The jury at the inquest into the death of Jean Charles de Menezes was forbidden by the coroner to rule that this was a case of unlawful killing by the Metropolitan Police.
That, in the view of the legal team representing the Brazilian electrician, meant that the possibility of justice was denied even before the jury returned its verdict. Despite this, the conclusions of the 10 jurors yesterday could scarcely have been more damning of the conduct of the police, both during this disgraceful affair and subsequently. The open verdict returned by the jury represents an emphatic rejection of the police case that Mr de Menezes was lawfully killed.
The jury's interpretation of what happened on the stationary Tube train at Stockwell station thee and a half years ago is disturbing. The jurors said they did not believe officers had shouted "armed police" before opening fire on Mr de Menezes, despite claims from those involved that they had given such a warning. None of the witnesses on that train recalled the officers identifying themselves. The jury also agreed that, while Mr de Menezes had stood up before being shot, he did not move towards the officers in a threatening manner; again a contradiction of the testimony offered by the police.
What we have, therefore, is a picture of armed police officers bursting on to a train and, without warning or provocation, shooting an innocent man seven times in the head and neck. The other inescapable implication of the jurors' verdict is that these same police officers dissembled to the inquest.
Yet this is just the beginning of the scandal. The jury also found that serious police operational failings contributed to the death Mr de Menezes. It emerged in the course of the inquest that the surveillance operation was a shambles. Officers watching the suspect's residence were not in possession of a decent photograph of the target. The officer closest to the flat was relieving himself as Mr de Menezes left the property. The inquest also heard that one surveillance team member had altered his log to say that he had not positively identified the subject as the bomber, though his original entry indicated the opposite.
There was also a fatal breakdown in communication between surveillance officers, the firearms team and the command office at Scotland Yard. One of the firearms officers told the jury he heard surveillance officers positively identify the suspect over the radio. The surveillance officer in question contradicted this in court.
The jury identified all these cock-ups as contributory factors to the disaster. It also rejected the argument of the police that the behaviour of Mr de Menezes and the general difficulty in providing a positive identification in time contributed to the killing. According to the jury, the police could, and should, have done better. There are no excuses.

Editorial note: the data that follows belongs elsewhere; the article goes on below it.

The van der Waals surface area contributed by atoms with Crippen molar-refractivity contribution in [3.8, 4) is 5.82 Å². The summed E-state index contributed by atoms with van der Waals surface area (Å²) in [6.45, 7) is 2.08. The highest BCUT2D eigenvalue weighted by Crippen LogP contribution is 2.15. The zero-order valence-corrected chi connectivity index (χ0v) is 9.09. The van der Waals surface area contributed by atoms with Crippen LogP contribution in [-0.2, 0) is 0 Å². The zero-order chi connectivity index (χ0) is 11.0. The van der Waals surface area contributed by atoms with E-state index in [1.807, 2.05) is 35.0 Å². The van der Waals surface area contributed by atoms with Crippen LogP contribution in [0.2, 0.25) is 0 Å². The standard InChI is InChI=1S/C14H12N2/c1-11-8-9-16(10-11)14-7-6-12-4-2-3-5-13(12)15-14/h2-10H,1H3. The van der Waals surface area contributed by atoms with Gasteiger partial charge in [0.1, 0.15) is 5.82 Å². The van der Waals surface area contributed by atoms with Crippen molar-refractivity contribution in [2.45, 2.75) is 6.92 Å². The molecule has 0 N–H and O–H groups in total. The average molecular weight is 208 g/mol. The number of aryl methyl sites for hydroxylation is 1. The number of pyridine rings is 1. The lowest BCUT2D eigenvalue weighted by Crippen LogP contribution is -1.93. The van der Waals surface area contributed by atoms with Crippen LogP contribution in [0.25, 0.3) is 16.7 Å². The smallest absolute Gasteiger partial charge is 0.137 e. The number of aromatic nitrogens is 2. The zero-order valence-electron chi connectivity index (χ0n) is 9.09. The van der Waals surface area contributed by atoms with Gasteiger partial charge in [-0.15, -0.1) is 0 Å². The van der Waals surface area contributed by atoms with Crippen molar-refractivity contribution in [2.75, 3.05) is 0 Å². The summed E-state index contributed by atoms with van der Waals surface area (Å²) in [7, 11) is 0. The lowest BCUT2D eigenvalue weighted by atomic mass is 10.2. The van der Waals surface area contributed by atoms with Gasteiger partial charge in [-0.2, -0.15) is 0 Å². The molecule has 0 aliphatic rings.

The anger the de Menezes family feels towards the Metropolitan Police is justified; so is their frustration with the British legal establishment. The rest of us should be deeply concerned too. We now know, beyond any doubt, that Mr de Menezes was merely going about his daily business, giving no cause for suspicion, when he was killed. The disturbing reality is that he could have been any one of us.
The Home Secretary, Jacqui Smith, yesterday argued that the case "reminds us of the extremely demanding circumstances under which the police work to protect us from further terrorist attack". Actually, what the case reminds us of is the fact that the no police firearms officer has been convicted for shooting a member of the public in the past 15 years, despite some 30 fatalities, many of them in questionable circumstances. It reminds us that the police saw fit to introduce the Operation Kratos guidelines for dealing with suspected suicide bombers (shots to the head and no verbal warning) in secret. There was no public consultation or political consent. We found out about this radical change in operating procedure only when it had claimed its first innocent casualty in the form of Mr de Menezes.
As our politicians are fond of telling us, we are policed by consent in this country. Yet that consent has been stretched dangerously thin in recent years. There is an increasing suspicion of the police among the public and the sense that they are not truly accountable is growing. The killing of Jean Charles de Menezes and the disgraceful behaviour of the police in its wake have merely alienated us further from those who are charged with upholding our safety.
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